SARA. I’m all ears.


JOE. Let me preface the story first. Usually when there are technological break-throughs  on some product or device they come to market and replace existing technology. It’s better for everyone, right?


SARA. Absolutely.


JOE. Except when such technology might jeopardize the profits of a huge consortium of powerful industries such as transportation or oil and render them nearly irrelevant.


SARA. Care to expand on that?


JOE. Let’s put it this way. When Henry Ford invented the automobile, why didn’t all the horse and buggy manufacturers try to put him out of business? After all, didn’t his invention threaten there very livelihood?


SARA. I suppose they really didn’t take the automobile seriously at first. And by the time they did it was probably too late to stop it, and progress. And of course the buggy manufacturers  weren’t really one large group but probably just many small manufacturers spread across the country.


JOE. Very good. Now you would say the invention of the car was a good thing. People went places more often and much faster.


SARA. Aside from the terrible environmental footprint that cars leave I’d say that’s valid.


JOE. Exactly. The burning and depletion of fossil fuels. The cost to run a car when oil prices sky rocket. Kind of holds the economy hostage doesn’t it?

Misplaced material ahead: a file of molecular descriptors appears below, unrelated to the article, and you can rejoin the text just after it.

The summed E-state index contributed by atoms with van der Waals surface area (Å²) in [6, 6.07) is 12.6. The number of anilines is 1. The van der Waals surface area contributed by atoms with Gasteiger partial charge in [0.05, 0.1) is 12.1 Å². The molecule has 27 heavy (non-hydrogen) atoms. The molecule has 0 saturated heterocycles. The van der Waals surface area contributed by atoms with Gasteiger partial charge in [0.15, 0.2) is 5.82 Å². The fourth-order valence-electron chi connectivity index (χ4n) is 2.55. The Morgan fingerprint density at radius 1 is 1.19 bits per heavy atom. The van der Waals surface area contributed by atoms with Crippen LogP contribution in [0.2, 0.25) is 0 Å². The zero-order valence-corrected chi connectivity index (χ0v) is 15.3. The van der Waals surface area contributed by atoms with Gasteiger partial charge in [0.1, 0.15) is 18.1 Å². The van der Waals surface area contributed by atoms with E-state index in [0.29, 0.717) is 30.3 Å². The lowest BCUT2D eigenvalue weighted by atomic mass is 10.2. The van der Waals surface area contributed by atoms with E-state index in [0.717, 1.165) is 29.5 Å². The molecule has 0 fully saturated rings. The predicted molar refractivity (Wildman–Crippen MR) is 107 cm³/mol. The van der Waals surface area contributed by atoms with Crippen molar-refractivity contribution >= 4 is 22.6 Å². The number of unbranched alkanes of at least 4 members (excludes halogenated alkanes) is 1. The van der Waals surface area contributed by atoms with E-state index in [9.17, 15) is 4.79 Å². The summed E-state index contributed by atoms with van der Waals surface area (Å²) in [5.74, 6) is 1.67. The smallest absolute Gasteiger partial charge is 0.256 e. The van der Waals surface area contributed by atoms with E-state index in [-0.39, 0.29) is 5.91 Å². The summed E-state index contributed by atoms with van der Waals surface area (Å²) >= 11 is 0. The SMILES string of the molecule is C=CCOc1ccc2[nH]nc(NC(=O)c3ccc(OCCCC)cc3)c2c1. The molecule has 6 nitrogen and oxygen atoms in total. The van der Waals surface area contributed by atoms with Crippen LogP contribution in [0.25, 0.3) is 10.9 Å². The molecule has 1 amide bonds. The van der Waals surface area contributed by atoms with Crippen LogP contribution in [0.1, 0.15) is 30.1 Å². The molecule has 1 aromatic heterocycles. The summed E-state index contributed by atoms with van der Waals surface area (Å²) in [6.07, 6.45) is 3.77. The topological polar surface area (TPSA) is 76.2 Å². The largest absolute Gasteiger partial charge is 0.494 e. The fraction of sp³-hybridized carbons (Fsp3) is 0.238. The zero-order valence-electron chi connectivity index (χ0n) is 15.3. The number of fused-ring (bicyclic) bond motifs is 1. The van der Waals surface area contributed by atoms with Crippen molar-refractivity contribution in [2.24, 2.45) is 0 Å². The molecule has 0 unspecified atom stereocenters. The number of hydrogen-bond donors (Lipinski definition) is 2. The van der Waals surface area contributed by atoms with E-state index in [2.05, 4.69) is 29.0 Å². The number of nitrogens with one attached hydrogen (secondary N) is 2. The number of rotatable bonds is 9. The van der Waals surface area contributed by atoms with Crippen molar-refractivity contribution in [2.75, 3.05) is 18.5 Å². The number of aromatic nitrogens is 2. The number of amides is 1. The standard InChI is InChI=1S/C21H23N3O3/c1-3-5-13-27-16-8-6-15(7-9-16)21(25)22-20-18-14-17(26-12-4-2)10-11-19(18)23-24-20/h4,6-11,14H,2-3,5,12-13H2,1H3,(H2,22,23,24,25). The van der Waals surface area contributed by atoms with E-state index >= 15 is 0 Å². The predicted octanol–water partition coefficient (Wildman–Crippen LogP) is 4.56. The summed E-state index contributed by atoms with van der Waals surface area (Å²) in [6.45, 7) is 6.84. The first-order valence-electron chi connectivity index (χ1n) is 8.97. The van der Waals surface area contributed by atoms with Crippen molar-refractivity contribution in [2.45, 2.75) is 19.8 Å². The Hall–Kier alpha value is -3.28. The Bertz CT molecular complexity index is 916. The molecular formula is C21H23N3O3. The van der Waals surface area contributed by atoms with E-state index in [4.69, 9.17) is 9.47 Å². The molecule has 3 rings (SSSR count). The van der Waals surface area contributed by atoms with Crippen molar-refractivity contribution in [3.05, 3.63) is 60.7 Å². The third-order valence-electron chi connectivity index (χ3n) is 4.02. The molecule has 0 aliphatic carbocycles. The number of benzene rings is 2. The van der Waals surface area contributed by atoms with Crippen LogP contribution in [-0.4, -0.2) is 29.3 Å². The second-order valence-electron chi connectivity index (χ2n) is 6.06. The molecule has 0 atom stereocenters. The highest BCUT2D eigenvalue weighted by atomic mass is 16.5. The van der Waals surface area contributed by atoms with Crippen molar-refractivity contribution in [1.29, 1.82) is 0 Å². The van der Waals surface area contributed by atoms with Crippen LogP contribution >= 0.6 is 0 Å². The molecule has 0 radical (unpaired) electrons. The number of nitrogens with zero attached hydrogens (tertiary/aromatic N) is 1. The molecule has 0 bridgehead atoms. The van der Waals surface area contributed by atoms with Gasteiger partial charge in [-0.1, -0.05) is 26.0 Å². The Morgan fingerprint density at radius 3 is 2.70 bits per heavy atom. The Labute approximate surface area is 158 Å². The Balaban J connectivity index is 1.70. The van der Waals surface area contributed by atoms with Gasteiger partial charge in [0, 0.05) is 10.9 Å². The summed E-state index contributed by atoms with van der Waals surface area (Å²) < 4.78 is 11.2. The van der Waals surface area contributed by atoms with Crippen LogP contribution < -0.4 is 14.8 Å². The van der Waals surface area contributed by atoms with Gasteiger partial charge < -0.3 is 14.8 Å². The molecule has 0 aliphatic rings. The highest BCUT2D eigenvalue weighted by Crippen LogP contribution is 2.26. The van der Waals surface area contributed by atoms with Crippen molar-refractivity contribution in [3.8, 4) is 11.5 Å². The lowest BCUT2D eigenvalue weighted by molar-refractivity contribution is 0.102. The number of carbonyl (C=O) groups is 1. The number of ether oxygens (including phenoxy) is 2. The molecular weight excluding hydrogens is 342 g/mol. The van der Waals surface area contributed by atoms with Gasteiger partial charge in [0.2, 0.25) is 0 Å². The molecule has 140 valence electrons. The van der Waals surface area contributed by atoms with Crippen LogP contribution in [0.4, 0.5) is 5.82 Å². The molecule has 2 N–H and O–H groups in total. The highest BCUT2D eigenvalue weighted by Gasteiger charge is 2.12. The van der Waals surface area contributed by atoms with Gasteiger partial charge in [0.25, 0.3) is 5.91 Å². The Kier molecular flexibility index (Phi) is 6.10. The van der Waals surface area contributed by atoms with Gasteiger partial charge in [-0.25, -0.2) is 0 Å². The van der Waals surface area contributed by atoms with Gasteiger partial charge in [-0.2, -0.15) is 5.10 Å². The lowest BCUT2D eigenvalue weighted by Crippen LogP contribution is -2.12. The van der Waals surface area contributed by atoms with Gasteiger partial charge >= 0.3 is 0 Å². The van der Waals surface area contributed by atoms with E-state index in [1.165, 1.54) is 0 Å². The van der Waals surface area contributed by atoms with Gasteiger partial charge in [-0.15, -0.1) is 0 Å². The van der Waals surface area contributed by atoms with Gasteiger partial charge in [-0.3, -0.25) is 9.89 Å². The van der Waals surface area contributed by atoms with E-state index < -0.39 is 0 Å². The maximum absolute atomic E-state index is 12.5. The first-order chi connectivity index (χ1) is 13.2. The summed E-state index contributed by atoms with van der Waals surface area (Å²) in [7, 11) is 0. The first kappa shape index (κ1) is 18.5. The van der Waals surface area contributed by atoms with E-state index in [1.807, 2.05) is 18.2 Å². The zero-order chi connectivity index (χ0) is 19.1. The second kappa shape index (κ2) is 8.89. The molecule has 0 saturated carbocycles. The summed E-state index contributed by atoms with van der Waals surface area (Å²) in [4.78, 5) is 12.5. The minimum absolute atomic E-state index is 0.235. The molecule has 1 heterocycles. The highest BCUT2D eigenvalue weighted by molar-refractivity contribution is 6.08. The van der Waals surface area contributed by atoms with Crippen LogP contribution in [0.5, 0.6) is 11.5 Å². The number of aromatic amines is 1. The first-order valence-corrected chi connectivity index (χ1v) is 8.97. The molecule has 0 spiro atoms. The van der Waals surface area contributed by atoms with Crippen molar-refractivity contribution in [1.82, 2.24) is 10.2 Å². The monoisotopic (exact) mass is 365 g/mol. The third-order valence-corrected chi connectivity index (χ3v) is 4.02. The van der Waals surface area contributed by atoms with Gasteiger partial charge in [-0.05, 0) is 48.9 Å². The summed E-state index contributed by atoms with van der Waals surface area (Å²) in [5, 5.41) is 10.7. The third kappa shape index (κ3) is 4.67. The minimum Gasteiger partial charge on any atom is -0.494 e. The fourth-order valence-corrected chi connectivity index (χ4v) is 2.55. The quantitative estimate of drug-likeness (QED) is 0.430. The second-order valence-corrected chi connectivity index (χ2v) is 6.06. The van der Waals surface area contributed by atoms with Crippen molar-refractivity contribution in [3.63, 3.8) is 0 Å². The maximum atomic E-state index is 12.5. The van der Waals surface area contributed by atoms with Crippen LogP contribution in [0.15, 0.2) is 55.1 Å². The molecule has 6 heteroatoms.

SARA. Your point being?


JOE. Suppose someone invented an alternate fuel source for oil that cost practically nothing and left no environmental footprint. Wouldn’t you say that would be a remarkable brake through?


SARA. You mean like electrical cars?


JOE. Close, but that’s an alternative power source, not an alternative fuel source. And how practical is it to have to spend hours re-charging your car when you can fuel up in just a few short minutes. If there’s one thing consumers don’t want, it’s inconvenience. Otherwise electric cars would have rendered fuel driven cars obsolete by now.


SARA. Plus the fact that you’re up against a very powerful oil consortium.


JOE. Exactly. The oil consortium tolerates electric cars as a way to mollify the energy critics. Make it seem like there is an alternative to their monopoly when in reality there isn’t. But what if I were to posit something to you. Something that was readily available to the public thirty years ago that the oil companies and the government squelched, Something that would have made everyone’s life easier and cost them practically nothing to fuel their automobiles.


SARA. The only thing that fits that description is a car that runs on water.


JOE. Exactly Miss Handly. A car that runs strictly on water. Any kind of water. Tap, rain, sea water.


SARA. Come on, if that were available we’d have it by now.


JOE. You think so? You think the big oil companies would let that happen? You think the government or military would jeopardize an industry that’s vital to one third of the world’s economy. You see eventually even advances in technology are governed by the law of diminishing returns. 


SARA. So you’re saying it is available?